The Hastings District Council is today expected to release information, including details of how councillors voted, from a publicly excluded meeting where a $50,000 ratepayer-funded incentive scheme was awarded to Hawke's Bay's largest water exporter.

During a publicly excluded section of a council meeting on May 28, 2015, it was decided to award New Zealand Miracle Water an Economic Development Incentive Grant of $50,000.

As of this month, $12,500 had been paid to Miracle Water.

On Friday, Hawke's Bay Today editor Andrew Austin formally requested them from Hastings Mayor Lawrence Yule.


"We've asked the council to release the minutes of that meeting because we believe it is important that ratepayers have a chance to see how the councillors who represent them voted on this issue," he said.

"Our readers have told us in no uncertain terms that they are unhappy about the secrecy surrounding this decision to spend ratepayers money."

Mr Yule said that today he would be looking at what options were available to release the minutes.

"The decision to go into [publicly excluded] is made by vote of councillors, and I or any other councillor cannot release minutes without councillor agreement," he said.

"To my knowledge we have never been asked for publicly excluded minutes. As such I need expert advice and confirmation from councillors that they support such an approach."

He said the release of minutes in these circumstances was problematic as "councillors would have said things and raised points behind closed doors in the expectation that they would remain because closed doors."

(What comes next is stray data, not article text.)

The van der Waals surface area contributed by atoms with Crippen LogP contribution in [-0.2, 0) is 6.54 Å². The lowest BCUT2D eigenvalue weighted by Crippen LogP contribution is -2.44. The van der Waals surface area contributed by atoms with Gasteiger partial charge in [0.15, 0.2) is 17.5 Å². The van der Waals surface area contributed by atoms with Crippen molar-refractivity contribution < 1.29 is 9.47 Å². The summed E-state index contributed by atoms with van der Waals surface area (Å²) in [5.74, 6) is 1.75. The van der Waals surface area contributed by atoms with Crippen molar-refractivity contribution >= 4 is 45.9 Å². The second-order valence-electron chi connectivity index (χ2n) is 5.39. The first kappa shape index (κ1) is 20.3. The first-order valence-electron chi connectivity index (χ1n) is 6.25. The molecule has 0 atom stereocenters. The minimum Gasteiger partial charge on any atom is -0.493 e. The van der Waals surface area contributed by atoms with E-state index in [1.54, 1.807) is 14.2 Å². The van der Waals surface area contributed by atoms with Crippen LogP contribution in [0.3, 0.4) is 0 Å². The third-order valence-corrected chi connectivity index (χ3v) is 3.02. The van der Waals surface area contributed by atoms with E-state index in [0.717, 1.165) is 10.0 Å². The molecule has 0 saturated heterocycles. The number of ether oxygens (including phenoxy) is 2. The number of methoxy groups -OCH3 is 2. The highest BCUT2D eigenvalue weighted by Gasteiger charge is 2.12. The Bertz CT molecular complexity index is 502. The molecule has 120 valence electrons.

After Hawke's Bay Today reported on the grant last week, councillor Wayne Bradshaw also asked Mr Yule to disclose information on the meeting.

He was told this could not happen, even though in Mr Bradshaw's view all the information had been publicly disclosed through Hawke's Bay Today.

"We're [ratepayers] servants, they pay our bills. We can't just go, 'oh sorry we're not going to tell you about that, we want your money but we're not going to tell you that'," he said.
Mr Yule said grants were decided on in publicly excluded sessions as some aspects could be commercially sensitive.

However, Mr Bradshaw said sometimes it appeared the easiest option was to exclude the public from decisions about spending ratepayer dollars.

"I think the council slips into a bad habit of taking this view of, 'we need to exclude people', because it's ratepayers money," he said.

Mr Bradshaw, who voted against awarding the grant to Miracle Water in May 2015, said he was not the only councillor to do so.

"I have some discomfort about giving away our water when we don't understand the aquifer, and the value of it, and how nature has replenished it."

Labour's Tukituki candidate Anna Lorck says she respects commercial sensitivity to a point, after which it became unnecessary.

"If [council] had reported it there wouldn't be this perception of secrecy, and back room deals."

The Miracle Water grant was made through the council's Economic Development Financial Incentives Policy, which aims to support private business sector growth to increase employment and incomes.

When asked why grant recipients were not made public, Mr Yule said there was no real reason. "I just don't think anybody's asked the question or thought to make them public," he said.

Mr Austin said Hawke's Bay Today would call for all councils after the local government elections to do away with the public excluded portion of council meetings.